The Salmon river is one that's been on my radar for a little while, but until this fall, I had never taken the drive over that way. Much like the Farmington, but smaller, and with some higher gradient sections, it provides a great habitat for Trout as well as Salmon.
On my first visit, I fished the sections closest to the road. Although I missed one nice fish that I saw grab my fly and then spit it out, I didn't run into any of the stream's beautiful brook trout or any of the holdovers I had been hoping might take my fly.
I figured there would be some Salmon Parr in the runs, so I switched to a soft hackle fly and picked up a few Parr on the swing and the retrieve.
There were plenty of water features like the ones below, but I didn't get any fish from the spots that looked like prime lies.
More Salmon Parr were to be had from the runs and the small deep pockets in the flatter water.
This is the kind of water that I find easiest to fish on the swing for these small fish.
They do look a lot like baby browns in some ways, but the forked tail and jaw/eye alignment give it away.
In case you aren't sure, signs are all around to help you, as well as to remind you that these fish are in need of protection and care.
Walking up a small tributary I discovered some pretty water that yielded no fish.
But along the walk I saw my favorite fall/winter fungus in its full form.
Driving back I knew I'd return...
And when I did return, it was a different scene altogether.
A week of sub-freezing temps and some snow had left much of the river obscured, and lots of ice shelves making the bank difficult and possibly dangerous to navigate.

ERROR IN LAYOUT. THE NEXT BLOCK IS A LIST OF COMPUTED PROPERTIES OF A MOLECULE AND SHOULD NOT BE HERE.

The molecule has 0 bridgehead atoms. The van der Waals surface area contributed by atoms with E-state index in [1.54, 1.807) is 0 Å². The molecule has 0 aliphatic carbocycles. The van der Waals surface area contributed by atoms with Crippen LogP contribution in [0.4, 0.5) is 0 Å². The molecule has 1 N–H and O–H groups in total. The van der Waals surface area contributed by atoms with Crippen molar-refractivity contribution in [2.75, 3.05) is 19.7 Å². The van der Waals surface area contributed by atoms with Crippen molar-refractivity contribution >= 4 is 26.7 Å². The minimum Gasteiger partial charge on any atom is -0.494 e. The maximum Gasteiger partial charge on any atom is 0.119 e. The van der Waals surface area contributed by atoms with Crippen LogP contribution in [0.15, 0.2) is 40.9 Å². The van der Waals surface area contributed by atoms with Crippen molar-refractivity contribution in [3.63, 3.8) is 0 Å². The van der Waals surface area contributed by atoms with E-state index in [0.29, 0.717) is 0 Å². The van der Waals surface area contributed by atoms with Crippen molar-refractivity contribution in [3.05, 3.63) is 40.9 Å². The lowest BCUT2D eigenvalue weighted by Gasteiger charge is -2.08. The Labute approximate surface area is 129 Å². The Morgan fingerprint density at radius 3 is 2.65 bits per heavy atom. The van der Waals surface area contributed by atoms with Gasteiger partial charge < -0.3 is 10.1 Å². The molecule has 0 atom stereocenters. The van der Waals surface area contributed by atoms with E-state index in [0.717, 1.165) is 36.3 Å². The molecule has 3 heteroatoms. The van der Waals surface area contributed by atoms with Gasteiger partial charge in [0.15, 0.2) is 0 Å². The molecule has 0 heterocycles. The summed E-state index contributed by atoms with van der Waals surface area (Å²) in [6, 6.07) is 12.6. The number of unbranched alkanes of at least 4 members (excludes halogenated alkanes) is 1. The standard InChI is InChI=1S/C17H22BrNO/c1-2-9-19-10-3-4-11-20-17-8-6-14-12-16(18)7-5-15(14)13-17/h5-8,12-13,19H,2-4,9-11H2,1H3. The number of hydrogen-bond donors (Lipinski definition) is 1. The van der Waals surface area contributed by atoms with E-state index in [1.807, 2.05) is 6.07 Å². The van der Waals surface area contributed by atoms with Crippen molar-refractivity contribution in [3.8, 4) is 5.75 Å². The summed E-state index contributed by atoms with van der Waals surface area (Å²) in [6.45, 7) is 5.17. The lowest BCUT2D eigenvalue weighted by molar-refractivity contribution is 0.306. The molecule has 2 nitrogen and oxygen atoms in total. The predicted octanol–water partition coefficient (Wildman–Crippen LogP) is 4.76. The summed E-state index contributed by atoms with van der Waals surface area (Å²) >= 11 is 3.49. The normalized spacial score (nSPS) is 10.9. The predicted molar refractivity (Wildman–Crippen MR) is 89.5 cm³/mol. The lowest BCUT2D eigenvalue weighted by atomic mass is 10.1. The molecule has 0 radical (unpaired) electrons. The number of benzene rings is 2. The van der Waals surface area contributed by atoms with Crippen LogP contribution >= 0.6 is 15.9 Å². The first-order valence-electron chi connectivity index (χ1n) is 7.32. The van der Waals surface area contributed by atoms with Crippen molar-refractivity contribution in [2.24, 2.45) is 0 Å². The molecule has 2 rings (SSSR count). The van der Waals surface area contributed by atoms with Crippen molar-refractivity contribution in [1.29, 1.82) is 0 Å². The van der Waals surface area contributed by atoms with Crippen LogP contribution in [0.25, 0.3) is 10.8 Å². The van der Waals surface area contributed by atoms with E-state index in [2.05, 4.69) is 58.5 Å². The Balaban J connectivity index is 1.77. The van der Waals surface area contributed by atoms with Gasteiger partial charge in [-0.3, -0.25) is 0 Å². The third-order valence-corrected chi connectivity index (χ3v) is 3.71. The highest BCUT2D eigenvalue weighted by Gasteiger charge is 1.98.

Knowing that fishing would be tough, I spent most of the short winter afternoon scouting future locations to fish in the warmer months...
The beauty was unmatched even if the fishing wasn't great.
I was able to find an open stretch in the early evening as the sun began to dip. But melting remnants of the ice shelves up stream were floating down... some more threatening than others. I knew I didn't want to get knocked down by a floating sheet of ice if a larger one came my way.
But there was no real danger and I steered clear of the obstacles in my way.
This beautiful and wild forest calls me back once again, and I look forward to returning, hoping that I have a day when the crowds are not too thick and the fish are more willing to take my fly.
And in the meanwhile, I'll be whipping up more of these heavy winter nymphs that sink like a rock for the colder, faster water of deep winter.
Hook: Daiichi #2571 #8
Bead: 1/8th inch wide-holed tungsten, black nickel
Underbody: Danville's 6/0 flymaster waxed in Light Olive
Body: Mixed Dubbing - Muskrat back fur, Raccoon Tail, Hare's Mask
Hackle: Grizzly Hen Saddle